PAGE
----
Microsoft warns that Russian hackers used US agency to mount huge cyberattack

Microsoft warns that Russian hackers used US agency to mount huge cyberattack

Microsoft has disclosed a widescale cyberattack it says is operated by hackers linked to Russian intelligence, the same ones behind the SolarWinds hack. The hackers gained access to an email system used by the US Agency for International Development, a State Department agency focused on foreign aid, and sent malicious emails to “around 3,000 individual accounts across more than 150 organizations,” according to a threat alert Microsoft sent Thursday.

The hackers appeared to target “many humanitarian and human rights organizations,” Tom Burt, a vice president at Microsoft, said in a post Thursday. Organizations in the US received the largest share of attacks, but Burt noted that targeted victims spanned at least 24 countries.

Some of the malicious emails were sent as recently as this week, and Microsoft said attacks may be ongoing. The attacks appear to be a continuation of efforts by Russian hackers to “target government agencies involved in foreign policy as part of intelligence gathering efforts,” Burt said.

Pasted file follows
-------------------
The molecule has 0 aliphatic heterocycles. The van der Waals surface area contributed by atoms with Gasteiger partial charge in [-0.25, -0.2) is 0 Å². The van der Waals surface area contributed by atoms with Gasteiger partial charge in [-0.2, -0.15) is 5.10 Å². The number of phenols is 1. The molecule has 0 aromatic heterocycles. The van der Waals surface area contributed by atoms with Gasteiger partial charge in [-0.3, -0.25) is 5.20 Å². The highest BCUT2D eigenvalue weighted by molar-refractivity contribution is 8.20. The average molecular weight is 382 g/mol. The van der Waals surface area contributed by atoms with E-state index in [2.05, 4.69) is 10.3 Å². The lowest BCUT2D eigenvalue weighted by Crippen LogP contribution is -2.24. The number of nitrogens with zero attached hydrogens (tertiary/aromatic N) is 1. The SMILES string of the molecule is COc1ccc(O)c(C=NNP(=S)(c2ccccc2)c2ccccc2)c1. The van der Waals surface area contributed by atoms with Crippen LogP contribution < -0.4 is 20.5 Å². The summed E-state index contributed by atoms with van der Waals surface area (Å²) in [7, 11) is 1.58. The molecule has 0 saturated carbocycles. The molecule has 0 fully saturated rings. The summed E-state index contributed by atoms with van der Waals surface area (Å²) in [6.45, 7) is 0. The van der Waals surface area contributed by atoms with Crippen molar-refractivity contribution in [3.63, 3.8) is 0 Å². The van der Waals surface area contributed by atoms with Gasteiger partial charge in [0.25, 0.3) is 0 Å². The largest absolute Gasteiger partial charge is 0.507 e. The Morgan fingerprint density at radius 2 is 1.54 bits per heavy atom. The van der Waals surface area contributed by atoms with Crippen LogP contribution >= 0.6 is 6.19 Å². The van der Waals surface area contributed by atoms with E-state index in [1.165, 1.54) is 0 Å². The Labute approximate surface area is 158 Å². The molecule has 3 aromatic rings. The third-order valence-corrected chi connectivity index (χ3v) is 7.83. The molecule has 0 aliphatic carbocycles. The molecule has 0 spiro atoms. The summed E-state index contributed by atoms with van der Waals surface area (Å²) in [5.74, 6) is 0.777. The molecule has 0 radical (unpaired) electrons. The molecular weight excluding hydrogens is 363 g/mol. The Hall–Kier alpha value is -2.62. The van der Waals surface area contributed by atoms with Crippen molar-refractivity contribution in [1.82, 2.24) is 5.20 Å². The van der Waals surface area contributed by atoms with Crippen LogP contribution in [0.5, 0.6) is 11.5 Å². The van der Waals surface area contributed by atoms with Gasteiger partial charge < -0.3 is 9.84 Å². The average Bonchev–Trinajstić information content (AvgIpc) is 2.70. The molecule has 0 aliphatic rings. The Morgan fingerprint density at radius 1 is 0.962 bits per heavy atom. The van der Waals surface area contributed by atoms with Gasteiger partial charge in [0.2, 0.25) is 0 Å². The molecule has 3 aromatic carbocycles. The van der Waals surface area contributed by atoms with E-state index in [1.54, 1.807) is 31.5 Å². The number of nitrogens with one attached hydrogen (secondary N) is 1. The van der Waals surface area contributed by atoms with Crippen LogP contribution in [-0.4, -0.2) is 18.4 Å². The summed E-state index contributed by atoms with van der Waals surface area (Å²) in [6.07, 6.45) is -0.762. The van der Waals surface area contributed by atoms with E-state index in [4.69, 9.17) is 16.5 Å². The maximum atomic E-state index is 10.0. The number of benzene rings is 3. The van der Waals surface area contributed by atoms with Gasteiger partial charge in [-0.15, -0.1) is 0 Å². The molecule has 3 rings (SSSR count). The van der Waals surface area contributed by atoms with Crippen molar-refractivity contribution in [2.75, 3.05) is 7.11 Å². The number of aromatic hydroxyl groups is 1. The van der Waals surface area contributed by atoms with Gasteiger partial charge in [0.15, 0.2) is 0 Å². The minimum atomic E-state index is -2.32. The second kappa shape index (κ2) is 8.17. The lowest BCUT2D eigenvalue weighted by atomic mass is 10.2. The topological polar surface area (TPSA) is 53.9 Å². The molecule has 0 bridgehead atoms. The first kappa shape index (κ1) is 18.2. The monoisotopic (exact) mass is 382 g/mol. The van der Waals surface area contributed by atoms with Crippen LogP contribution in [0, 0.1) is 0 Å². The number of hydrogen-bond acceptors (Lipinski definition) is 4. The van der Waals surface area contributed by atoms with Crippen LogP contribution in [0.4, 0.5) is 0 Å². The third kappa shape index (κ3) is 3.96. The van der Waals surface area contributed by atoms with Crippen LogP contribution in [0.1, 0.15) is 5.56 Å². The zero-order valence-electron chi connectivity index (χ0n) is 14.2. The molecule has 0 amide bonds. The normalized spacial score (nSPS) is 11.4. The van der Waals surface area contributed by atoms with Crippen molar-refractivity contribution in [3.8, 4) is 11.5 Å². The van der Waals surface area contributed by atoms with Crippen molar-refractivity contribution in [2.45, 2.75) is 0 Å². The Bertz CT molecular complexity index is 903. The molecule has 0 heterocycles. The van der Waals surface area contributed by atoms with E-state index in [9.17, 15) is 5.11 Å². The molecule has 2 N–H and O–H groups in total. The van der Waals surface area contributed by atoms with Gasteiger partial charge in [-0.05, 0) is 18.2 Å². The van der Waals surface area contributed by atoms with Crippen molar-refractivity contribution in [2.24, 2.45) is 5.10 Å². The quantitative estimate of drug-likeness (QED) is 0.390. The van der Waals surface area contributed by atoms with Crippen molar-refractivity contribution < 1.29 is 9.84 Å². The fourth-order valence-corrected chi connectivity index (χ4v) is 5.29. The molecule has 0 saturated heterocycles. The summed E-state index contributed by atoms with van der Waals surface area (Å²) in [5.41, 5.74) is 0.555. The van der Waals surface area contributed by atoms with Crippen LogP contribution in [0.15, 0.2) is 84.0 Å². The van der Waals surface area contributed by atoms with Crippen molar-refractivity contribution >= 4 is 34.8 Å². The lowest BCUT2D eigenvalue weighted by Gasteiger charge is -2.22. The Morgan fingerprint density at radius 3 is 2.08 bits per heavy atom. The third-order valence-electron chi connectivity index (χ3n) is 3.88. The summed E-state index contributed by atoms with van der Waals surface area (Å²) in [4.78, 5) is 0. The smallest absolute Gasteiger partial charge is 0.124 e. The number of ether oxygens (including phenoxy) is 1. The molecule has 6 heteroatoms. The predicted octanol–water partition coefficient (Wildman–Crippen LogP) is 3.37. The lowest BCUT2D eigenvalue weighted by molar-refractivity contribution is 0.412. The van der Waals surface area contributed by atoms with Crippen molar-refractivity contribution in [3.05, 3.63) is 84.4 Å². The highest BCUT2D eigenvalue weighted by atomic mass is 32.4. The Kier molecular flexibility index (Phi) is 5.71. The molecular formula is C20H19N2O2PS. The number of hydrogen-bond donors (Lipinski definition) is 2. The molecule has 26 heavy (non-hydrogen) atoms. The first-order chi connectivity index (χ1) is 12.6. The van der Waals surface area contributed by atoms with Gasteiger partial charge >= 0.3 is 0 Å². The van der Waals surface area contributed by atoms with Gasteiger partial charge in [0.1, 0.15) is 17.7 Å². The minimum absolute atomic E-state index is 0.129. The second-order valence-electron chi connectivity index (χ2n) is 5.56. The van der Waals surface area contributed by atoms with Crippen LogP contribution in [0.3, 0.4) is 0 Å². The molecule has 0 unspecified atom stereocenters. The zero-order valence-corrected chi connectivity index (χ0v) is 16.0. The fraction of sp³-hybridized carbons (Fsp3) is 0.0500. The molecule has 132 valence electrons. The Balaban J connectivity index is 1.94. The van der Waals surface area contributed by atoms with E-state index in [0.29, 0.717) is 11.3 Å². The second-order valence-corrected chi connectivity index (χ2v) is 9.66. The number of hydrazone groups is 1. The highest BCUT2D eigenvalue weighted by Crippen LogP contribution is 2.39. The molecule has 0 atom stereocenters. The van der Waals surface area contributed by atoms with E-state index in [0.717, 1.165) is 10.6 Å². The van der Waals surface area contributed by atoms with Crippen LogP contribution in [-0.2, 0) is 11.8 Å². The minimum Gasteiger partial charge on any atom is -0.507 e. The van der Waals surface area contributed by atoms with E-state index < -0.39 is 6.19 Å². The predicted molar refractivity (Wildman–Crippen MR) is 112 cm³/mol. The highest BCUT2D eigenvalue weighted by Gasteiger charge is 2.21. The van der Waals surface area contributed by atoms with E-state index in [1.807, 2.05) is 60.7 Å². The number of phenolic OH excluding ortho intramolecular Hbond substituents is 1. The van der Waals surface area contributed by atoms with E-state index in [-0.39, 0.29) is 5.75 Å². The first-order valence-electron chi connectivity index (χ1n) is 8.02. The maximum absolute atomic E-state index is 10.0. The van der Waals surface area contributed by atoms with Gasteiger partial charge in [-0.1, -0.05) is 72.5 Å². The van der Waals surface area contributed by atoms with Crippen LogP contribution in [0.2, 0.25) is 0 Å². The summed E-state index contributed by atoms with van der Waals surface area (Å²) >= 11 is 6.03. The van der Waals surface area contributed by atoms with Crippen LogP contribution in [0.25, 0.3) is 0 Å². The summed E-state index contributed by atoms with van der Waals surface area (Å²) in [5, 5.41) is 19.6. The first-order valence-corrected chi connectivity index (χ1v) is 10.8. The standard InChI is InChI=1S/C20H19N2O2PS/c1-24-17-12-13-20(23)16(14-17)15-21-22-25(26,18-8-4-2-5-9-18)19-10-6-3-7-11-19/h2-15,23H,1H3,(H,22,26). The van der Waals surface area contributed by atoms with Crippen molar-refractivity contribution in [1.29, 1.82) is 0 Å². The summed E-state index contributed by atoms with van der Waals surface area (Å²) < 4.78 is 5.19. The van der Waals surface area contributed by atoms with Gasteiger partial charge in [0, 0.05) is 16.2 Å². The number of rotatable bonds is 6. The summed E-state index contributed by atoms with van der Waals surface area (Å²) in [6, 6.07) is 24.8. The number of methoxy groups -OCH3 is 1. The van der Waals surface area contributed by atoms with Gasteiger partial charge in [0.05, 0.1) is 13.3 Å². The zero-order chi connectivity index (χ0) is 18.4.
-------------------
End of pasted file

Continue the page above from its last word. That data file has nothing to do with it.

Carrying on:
This newly disclosed cyberattack comes just over a month after the US officially imposed sanctions against Russia for alleged election interference and malicious cyberactivity, including the widespread SolarWinds hack. Key intelligence agencies had already said Russia was the likely origin of the SolarWinds hack, which used tainted software from IT management company SolarWinds to penetrate multiple US federal agencies and at least 100 private companies.

In an interview with CNN on Friday, Defense Secretary Lloyd Austin said the US has a “number of offensive options” to respond to cyberattacks, though he didn’t specifically refer to this latest attack.

“The cyber domain is really important, it is a part … of the battlespace, it’s a part of the architecture, something that we have to not only pay attention to, but we have to be dominant in,” Austin told CNN.

USAID spokesperson Pooja Jhunjhunwala said the agency is “aware of potentially malicious email activity from a compromised Constant Contact email marketing account,” adding that a “forensic investigation” into the incident is ongoing…Read more>>



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